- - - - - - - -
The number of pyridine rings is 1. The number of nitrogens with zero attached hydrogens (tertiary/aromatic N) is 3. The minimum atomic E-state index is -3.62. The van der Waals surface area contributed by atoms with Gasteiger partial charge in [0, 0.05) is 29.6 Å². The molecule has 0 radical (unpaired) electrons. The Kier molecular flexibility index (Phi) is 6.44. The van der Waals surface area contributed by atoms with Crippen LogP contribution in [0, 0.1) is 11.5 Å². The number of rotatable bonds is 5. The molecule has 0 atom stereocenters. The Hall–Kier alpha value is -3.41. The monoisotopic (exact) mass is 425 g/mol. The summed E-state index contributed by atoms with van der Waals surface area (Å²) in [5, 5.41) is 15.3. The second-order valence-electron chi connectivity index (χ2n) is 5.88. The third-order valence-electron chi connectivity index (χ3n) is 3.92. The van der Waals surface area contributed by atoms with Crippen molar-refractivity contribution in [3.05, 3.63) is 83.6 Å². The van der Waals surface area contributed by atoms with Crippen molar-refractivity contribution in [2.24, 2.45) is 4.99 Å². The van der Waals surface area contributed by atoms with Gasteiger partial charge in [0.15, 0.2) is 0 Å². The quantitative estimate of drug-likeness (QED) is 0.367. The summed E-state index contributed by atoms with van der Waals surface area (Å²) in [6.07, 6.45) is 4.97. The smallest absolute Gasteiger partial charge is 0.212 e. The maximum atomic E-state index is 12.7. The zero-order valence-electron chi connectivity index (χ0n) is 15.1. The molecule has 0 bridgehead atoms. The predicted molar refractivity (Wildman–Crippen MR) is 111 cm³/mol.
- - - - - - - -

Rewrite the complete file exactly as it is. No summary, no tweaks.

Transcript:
The number of pyridine rings is 1. The number of nitrogens with zero attached hydrogens (tertiary/aromatic N) is 3. The minimum atomic E-state index is -3.62. The van der Waals surface area contributed by atoms with Gasteiger partial charge in [0, 0.05) is 29.6 Å². The molecule has 0 radical (unpaired) electrons. The Kier molecular flexibility index (Phi) is 6.44. The van der Waals surface area contributed by atoms with Crippen LogP contribution in [0, 0.1) is 11.5 Å². The number of rotatable bonds is 5. The molecule has 0 atom stereocenters. The Hall–Kier alpha value is -3.41. The monoisotopic (exact) mass is 425 g/mol. The summed E-state index contributed by atoms with van der Waals surface area (Å²) in [5, 5.41) is 15.3. The second-order valence-electron chi connectivity index (χ2n) is 5.88. The third-order valence-electron chi connectivity index (χ3n) is 3.92. The van der Waals surface area contributed by atoms with Crippen molar-refractivity contribution in [3.05, 3.63) is 83.6 Å². The van der Waals surface area contributed by atoms with Crippen molar-refractivity contribution in [2.24, 2.45) is 4.99 Å². The van der Waals surface area contributed by atoms with Gasteiger partial charge in [0.15, 0.2) is 0 Å². The quantitative estimate of drug-likeness (QED) is 0.367. The summed E-state index contributed by atoms with van der Waals surface area (Å²) in [6.07, 6.45) is 4.97. The smallest absolute Gasteiger partial charge is 0.212 e. The maximum atomic E-state index is 12.7. The zero-order valence-electron chi connectivity index (χ0n) is 15.1. The molecule has 0 bridgehead atoms. The predicted molar refractivity (Wildman–Crippen MR) is 111 cm³/mol.